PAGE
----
Noble gases have 8 electrons in their outermost shell (complete octet) and outermost configuration is ns2p6. Every atom has a tendency to complete its octet by losing or gaining or by sharing electrons.

Exceptions of Octet Rule

(a)  Electron-Deficient Compounds: Compounds having less than 8 electrons in the outermost shell of the central atom.

(b) Expansion of Octet: The compounds having more than 8 electrons in the outermost shell of the central atom.

(c)  Transition Metal Ions: Transition metal ions have 9 to 18 electrons in their outermost shell.

(d) H and Li atoms attain configuration like He by gaining and losing one electron, respectively.

(e) Odd electron Bond: Compounds having unpaired electrons are also exceptions to the octet.

Solution:  Ti-3 has 9 electrons in its outermost shell.

Example 2: Which of the following compounds has the central atom with incomplete octet?

Example 3: An element forms cation by losing electrons. The configuration of the cation may be like that of :

      (a) inert gas                   (b) pseudo inert gas

      (c) inert pair                  (d) all above     

Solution: Inert gas –.8 electron in the outermost shell. Pseudo inert gas – 18 electron in the outermost shell.

Inert Pair Configuration

The heavy elements of IIIA, IV A AND V A groups form cations having charge equal to group number and two less than group number, e.g

In these elements due to the greater penetration power of s orbitals, the atom generally does not lose e- present in ns orbital, so only np electrons are lost by the atom. This effect is called “inert pair effect”


(a) Atoms get established by ion formation information of an ionic bond. One atom forms an action by losing electrons and other forms anion by accepting electrons.

(b) The octets of the atoms are completed by transfer of electrons.

(c)  Cations and anions are bonded by the electrostatic force of attraction in an ionic bond.

(d) Ionic bond is formed between metals (cations) and nonmetals (anions).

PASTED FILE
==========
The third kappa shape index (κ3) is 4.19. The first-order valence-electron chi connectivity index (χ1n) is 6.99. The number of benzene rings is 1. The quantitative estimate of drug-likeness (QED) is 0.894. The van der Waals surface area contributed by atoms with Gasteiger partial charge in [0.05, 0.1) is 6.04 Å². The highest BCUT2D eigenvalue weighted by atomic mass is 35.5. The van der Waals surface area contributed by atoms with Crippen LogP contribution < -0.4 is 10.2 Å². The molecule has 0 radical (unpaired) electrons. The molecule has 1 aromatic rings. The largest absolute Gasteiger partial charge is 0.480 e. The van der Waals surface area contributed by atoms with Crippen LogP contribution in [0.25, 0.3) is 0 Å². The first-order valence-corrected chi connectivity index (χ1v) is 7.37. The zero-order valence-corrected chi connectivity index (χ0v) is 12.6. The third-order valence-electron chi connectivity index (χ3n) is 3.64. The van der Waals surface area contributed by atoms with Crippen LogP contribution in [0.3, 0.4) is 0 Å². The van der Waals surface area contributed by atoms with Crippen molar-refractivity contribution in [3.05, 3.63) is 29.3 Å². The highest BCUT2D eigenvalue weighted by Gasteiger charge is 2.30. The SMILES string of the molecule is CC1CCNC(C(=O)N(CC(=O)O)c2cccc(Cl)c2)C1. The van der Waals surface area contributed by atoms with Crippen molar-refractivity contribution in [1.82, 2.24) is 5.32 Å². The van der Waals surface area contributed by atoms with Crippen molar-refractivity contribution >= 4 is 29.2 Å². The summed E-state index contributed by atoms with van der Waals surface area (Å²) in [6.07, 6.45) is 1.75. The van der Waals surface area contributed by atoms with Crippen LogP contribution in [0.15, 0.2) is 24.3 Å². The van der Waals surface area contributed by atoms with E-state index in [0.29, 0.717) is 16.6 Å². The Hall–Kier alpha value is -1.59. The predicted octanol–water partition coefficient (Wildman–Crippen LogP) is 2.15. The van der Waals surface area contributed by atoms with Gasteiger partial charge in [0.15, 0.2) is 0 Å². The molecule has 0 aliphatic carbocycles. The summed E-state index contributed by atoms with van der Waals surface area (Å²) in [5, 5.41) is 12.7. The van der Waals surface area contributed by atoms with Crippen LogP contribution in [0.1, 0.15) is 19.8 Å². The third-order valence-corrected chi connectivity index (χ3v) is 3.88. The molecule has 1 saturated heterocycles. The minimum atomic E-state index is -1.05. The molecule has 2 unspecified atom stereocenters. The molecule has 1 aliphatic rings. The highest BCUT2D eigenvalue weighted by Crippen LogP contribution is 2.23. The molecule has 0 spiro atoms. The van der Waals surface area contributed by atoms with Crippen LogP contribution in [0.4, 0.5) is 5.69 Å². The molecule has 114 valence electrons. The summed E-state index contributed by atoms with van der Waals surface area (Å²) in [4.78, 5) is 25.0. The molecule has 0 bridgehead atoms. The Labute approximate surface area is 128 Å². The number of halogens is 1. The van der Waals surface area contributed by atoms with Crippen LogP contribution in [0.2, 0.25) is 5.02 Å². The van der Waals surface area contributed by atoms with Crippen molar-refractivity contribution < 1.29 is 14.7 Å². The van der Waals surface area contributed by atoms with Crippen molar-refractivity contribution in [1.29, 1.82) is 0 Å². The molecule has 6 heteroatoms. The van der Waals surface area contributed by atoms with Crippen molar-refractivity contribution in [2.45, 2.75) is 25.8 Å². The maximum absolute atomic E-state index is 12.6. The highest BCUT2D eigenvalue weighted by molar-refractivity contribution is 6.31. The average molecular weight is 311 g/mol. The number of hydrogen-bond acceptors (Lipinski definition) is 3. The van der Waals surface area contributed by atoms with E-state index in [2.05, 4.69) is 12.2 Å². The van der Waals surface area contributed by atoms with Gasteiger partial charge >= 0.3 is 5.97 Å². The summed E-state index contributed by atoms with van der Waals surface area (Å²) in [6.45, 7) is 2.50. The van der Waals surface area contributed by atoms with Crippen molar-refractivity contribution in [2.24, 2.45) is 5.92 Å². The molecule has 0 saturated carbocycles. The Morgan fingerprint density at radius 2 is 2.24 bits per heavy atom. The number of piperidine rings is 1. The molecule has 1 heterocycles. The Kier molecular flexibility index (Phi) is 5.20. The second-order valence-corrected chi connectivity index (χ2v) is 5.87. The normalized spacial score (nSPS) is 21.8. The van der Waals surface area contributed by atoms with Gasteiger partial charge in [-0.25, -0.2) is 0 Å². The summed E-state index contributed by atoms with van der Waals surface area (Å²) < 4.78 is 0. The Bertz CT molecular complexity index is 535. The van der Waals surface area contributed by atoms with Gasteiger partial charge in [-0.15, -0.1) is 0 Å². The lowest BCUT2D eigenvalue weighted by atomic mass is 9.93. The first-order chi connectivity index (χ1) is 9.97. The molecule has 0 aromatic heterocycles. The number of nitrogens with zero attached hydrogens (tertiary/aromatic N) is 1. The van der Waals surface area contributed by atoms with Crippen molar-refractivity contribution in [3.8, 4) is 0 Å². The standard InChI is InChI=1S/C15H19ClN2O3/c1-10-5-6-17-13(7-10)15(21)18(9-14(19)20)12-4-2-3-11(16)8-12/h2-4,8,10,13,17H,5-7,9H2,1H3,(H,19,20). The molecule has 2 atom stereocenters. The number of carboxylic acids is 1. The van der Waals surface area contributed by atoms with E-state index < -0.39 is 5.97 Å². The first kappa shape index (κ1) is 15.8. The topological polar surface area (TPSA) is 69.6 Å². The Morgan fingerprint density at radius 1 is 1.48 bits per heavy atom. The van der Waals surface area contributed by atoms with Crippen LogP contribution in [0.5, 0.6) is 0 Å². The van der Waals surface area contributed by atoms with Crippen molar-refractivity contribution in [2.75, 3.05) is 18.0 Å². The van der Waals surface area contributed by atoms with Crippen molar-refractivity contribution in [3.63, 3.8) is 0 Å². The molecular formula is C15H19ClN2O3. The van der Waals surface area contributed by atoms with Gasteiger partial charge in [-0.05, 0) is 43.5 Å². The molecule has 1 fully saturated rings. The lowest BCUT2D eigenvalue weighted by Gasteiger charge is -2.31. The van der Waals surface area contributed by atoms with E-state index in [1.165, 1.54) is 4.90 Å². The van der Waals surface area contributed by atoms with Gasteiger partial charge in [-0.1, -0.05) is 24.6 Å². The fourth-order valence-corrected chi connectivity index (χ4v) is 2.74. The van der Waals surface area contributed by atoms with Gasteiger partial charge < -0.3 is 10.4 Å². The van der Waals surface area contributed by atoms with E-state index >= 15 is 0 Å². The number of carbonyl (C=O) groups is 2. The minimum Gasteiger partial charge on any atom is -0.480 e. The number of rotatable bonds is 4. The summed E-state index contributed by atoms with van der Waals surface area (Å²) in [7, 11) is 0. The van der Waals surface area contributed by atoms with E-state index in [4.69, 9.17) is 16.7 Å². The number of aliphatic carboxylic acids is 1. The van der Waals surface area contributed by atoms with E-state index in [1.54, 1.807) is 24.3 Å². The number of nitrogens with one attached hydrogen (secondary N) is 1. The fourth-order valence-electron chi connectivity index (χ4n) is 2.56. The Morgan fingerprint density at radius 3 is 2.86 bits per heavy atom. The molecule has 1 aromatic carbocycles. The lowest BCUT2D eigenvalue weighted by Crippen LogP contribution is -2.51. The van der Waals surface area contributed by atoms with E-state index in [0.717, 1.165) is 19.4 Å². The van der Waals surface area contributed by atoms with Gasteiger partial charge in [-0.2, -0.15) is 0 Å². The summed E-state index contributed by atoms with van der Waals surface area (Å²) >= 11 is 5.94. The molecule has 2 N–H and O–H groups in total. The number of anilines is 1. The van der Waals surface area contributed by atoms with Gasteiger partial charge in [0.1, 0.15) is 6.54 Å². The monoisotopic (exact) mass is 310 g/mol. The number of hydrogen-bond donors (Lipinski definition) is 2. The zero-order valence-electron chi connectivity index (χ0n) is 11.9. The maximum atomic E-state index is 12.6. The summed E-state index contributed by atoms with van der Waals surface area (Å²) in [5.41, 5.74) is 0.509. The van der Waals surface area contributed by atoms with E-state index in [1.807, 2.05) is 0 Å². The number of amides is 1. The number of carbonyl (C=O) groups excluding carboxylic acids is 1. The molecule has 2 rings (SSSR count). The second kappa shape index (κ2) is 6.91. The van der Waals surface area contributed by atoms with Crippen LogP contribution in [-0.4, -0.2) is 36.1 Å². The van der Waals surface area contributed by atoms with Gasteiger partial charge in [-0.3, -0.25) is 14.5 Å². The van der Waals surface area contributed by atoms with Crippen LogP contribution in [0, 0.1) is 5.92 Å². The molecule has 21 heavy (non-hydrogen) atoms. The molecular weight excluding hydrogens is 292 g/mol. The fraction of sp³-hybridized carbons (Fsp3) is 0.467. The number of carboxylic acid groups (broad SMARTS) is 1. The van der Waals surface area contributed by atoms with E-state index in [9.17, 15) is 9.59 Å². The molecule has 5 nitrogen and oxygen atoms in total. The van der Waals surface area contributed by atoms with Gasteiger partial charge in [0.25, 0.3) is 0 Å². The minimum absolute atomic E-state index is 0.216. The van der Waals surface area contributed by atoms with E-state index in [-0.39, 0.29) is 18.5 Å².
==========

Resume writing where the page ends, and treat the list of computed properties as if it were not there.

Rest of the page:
(e)  During the formation of an ionic bond, the cation can attain one of the following configurations

(1) Inert Configuration: I A and II A group metals (octet configuration

inert configuration.

(2) Pseudo Inert Configuration: Metals of I B and II B group –

f) Energies involved in ionic bond formation:

(1)Sublimation Energy – The energy required to convert solid metal to a gaseous state.

(2)  Ionisation Energy – The energy required to remove an

      an electron from the outermost shell of metal in a gaseous state.

(3)  Lattice Energy :

(i)   The energy released during the formation of an ionic bond.

(ii)  Cations and anions form crystal lattice of ionic crystal in space by the electrostatic force of attraction.

(4) Ionic compound is formed when the energy required (Sublimation energy + Ionisation energy + Dissociation energy) is less than the energy released (Electron affinity + Lattice energy) So total energy change

Factors Affecting the Formation of Ionic Bond

(a) The sublimation energy and ionisation potential of metal should be minimal so that it may easily form a cation.

(b) The dissociation energy and electron affinity of a nonmetal should be high so that it may easily form an anion.

(c)  There should be a strong electrostatic force of attraction between cation and anion.

(d) Metals have low ionisation potential and nonmetals have high electron affinity, so ionic bond is formed between metals and nonmetals.

Characteristic of Ionic Compounds

(a) Solid and Crystalline Structure :

      Ionic compounds do not show the molecular structure.

      Ionic compounds have definite crystal structures.

      CsCl has a body-centred cubic (BBC) structure.

(b) Melting and Boiling Point :

      Ionic compounds have high melting and boiling points.

(c) Hardness :

      Ionic compounds are solid with brittle nature.

(d) Conductivity :

      Ions are not free in solid-state so ionic compounds are bad conductors of electric current in solid-state but in solution and fused state electric current passes through and the ionic compounds become a good conductor of electricity.

(e) Solubility of Ionic Compounds :

      Ionic compounds are soluble in solvents which have a high dielectric constant like water.

(f) Solvation of Hydration Energy :

      The energy released by the attraction of ions and solvent molecules are called solvation energy and when the solvent is water this is called hydration energy.

Solubility in water = Lattice energy < Hydration energy